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Scientists at Brown University in Providence, R.I., created the sensor and successfully tested it using artificial saliva. It uses light, metal and a special enzyme that changes color when exposed to blood sugar.
"Everybody knows that diabetics have to prick their fingers to draw blood to check their blood sugar and then respond to that information. And they have to do that multiple times a day," said study co-author Tayhas Palmore, a professor of engineering, chemistry and medical science at Brown.
"We're looking for another possibility, and realized that saliva is another bodily fluid that could be measured," Palmore said.
This idea is a welcome one, said Dr. Joel Zonszein, director of the Clinical Diabetes Center at Montefiore Medical Center in New York City. "People are always trying to come up with new ideas of how to measure blood sugar without pricking the fingers."
The sensor won't be available anytime soon, however. "The process of [U.S. Food and Drug Administration] approval will take a long time, and we have to see how accurate this device is in humans, especially humans who are eating and drinking, which will possibly contaminate the sample," Zonszein said.
Findings from the study, which received funding from the National Science Foundation, were published recently in the journal Nanophotonics.
To check their blood sugar -- or glucose -- levels, people with diabetes -- especially those who need insulin -- must prick one of their fingers to draw a drop of blood. The blood is put on a test strip that goes into a blood sugar meter. They are supposed to repeat this procedure four times a day, according to the American Diabetes Association.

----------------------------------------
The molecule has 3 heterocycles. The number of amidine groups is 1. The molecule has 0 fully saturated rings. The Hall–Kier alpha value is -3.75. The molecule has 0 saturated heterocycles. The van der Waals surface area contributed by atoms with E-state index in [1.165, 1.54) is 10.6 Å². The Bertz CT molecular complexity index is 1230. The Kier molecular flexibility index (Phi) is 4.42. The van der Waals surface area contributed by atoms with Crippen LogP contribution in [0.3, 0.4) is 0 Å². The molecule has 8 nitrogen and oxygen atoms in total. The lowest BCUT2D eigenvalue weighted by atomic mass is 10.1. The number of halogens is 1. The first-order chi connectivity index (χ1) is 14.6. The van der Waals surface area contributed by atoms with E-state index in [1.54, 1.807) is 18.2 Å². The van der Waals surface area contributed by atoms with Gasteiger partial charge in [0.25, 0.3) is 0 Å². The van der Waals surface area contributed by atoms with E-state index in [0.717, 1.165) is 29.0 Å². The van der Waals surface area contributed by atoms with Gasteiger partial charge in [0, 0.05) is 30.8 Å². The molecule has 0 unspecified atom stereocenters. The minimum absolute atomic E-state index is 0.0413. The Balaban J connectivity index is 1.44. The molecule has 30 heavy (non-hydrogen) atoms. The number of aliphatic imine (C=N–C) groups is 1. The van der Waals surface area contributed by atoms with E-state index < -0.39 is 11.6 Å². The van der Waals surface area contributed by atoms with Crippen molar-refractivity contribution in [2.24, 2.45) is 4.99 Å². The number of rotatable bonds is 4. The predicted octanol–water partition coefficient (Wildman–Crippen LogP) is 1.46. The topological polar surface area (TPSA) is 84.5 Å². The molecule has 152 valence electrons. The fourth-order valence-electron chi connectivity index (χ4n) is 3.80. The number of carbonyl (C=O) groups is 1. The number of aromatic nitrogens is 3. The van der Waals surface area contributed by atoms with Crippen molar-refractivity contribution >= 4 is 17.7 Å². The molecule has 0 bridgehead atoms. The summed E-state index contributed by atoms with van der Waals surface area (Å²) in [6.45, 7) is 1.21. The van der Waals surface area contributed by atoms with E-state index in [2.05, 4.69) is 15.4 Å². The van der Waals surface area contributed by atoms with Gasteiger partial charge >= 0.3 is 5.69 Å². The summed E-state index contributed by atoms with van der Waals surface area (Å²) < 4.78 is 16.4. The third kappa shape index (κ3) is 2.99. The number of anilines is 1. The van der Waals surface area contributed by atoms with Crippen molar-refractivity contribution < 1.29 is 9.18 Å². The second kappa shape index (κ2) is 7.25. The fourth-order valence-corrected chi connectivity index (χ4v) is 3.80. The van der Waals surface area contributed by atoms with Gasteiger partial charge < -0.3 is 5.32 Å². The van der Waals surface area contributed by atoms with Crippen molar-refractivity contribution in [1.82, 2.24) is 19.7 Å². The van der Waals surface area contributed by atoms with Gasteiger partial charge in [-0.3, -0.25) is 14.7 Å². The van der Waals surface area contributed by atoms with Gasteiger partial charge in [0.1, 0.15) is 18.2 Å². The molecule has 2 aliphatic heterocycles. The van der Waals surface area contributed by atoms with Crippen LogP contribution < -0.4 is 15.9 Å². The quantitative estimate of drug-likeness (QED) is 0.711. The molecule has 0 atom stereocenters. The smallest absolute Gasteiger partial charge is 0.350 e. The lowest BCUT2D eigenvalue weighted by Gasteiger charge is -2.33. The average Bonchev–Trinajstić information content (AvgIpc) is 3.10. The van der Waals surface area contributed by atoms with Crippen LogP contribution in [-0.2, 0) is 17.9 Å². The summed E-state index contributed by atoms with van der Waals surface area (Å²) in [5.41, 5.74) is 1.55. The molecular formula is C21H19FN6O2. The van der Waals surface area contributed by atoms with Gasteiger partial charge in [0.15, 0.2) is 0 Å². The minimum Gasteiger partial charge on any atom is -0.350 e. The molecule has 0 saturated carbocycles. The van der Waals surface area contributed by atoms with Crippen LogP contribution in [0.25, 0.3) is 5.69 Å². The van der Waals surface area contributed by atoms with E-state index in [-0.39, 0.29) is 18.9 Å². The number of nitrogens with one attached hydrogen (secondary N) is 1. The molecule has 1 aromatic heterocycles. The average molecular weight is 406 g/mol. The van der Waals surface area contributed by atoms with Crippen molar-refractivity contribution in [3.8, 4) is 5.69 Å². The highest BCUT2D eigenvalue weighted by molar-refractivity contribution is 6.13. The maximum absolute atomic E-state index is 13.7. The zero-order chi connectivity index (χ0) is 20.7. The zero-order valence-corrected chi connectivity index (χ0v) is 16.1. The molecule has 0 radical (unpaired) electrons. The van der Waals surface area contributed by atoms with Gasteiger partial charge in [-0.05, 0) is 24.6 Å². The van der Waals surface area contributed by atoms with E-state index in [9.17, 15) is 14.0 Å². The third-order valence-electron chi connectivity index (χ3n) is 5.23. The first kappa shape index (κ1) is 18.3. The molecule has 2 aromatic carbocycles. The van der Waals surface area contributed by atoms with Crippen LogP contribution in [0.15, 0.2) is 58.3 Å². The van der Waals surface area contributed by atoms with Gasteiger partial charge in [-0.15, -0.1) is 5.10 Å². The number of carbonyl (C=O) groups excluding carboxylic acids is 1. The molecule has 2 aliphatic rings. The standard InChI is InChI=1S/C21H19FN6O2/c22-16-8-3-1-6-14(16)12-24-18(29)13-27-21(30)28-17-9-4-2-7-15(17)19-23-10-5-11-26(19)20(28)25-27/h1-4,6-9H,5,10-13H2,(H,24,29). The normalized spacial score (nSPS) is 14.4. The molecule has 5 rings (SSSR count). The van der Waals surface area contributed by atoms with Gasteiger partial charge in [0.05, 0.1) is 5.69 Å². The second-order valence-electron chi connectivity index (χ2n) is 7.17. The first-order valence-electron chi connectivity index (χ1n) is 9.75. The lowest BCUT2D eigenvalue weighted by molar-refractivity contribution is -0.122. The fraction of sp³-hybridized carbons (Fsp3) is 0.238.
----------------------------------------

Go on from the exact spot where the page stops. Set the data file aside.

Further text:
The results of the blood sugar tests guide treatment, with diabetes patients often adjusting medication or insulin levels based on the test reading to maintain acceptable glucose levels.
The Brown researchers realized that saliva also contains glucose, though in much lower quantities.
The new device uses light and a metal surface that interferes with the way light hits a sample, Palmore said. The light "reads" how a special enzyme reacts to the presence of sugar in saliva to measure the concentration of sugar in a sample.
The researchers tested the sensor on artificial saliva to see how well it works without the potential complications found in real saliva. For example, food or drinks could alter the results. The sensor was able to detect sugar levels with high accuracy, they said.
Palmore said the next step is to make the device portable, hopefully small enough to fit in your hand. They also need to test it on real saliva, and find inexpensive light sources. Palmore said the researchers are also working on ways to measure insulin levels in the body.
Some sort of rinse for use before testing a saliva sample is also needed. A mouthwash could remove food or other contaminants that might affect the glucose reading, according to Palmore.
"Just because there is an established way of measuring blood sugar, doesn't mean it's the only way," said Palmore. "This is a priority area of research for many people. There's some hope that you may not have to prick yourself every couple of hours."
Zonszein added that the idea of searching for alternatives is a good one. "But to apply that from the lab to human clinical trials is still very far away," he said.
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